By Padraic Halpin
DUBLIN (Reuters) – Ireland coach Andy Farrell praised his “outstanding” pack for emerging from one of the toughest tests in world rugby against the always physical Springboks with a 19-16 victory that added to the top-ranked team’s growing momentum.
In a relentless first period on Saturday, Ireland went toe-to-toe with a South African forward pack that loves to grind down opponents, before striking first in a more open second half and remaining resilient to rack up another big win.
After playing scintillating rugby to give New Zealand their first back-to-back home defeats in 24 years in July, Ireland had to adapt their game for the world champions with pure guts seeing them through, captain Johnny Sexton said.
“We’ve got resilience, guts, character… Wow, I thought the character of the side was immense,” Farrell added, describing the bruising encounter as “a proper old-fashioned test match”.
“The character that our lads showed, some of them having not played much rugby at all, bit of adversity with injuries etc and then not missing a beat with the first game of the season. To say it’s pretty pleasing would probably be an understatement.”
Farrell singled out scrum coach John Fogarty and forwards coach, former captain Paul O’Connell, for praise.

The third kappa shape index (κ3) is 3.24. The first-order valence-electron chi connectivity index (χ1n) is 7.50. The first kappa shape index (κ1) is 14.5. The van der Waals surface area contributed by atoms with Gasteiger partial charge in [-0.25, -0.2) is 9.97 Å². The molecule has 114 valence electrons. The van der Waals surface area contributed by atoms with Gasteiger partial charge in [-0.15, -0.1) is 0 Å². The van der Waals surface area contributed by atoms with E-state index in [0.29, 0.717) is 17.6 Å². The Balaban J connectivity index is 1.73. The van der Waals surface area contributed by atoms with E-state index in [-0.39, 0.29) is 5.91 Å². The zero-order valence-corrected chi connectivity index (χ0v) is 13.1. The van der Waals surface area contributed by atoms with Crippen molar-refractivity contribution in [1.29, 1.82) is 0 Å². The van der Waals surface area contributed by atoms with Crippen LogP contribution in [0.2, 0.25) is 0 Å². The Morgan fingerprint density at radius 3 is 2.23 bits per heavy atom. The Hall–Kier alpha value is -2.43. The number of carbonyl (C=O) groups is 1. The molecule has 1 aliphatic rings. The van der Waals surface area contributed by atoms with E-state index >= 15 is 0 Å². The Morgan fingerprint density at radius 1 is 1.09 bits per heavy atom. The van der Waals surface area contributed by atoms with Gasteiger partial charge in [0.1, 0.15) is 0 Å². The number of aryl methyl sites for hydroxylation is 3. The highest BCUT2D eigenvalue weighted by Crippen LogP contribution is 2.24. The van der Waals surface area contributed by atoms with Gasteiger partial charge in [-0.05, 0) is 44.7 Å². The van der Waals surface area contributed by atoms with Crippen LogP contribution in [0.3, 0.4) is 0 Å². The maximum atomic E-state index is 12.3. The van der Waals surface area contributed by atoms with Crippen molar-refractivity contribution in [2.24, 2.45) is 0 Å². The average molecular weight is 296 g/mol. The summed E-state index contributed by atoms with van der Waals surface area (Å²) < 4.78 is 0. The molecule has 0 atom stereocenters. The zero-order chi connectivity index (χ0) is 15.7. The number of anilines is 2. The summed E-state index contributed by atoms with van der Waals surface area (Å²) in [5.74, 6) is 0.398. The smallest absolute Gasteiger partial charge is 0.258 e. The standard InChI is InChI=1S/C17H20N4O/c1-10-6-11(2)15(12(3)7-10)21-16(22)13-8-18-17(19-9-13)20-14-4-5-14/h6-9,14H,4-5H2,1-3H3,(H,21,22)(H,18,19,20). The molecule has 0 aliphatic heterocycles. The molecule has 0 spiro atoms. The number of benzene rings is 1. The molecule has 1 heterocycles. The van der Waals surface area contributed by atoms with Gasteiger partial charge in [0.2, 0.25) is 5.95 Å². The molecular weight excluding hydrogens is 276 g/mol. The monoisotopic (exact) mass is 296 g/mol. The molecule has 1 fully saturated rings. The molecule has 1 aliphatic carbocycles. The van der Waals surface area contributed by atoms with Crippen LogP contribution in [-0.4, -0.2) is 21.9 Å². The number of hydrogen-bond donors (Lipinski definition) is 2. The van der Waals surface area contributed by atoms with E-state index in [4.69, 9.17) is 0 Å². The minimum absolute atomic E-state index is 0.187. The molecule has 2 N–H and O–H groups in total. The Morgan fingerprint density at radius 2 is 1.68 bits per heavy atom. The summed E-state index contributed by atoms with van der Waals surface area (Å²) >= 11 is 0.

“The forwards, these are the type of games they want to be involved in, to test themselves and to a man they all stood tall. They were outstanding tonight.”
South Africa captain Siya Kolisi and coach Jacques Nienaber said Ireland fully deserved their win, with Nienaber saying the attacking game Farrell had fine-tuned in recent outings could disguise how strong Ireland can be up front.
Nienaber was left to rue his side’s goal-kicking after flyhalf Damian Willemse struggled early on before handing over kicking duties to fullback Cheslin Kolbe, who was unable to convert either of South Africa’s two late tries.
“If people look at it, probably they’ll say that’s the difference between the two teams. Johnny also missed a kick or two but he nailed the big ones. It’s something we will keep working on,” Nienaber told a news conference.
(Reporting by Padraic Halpin; editing by Clare Fallon)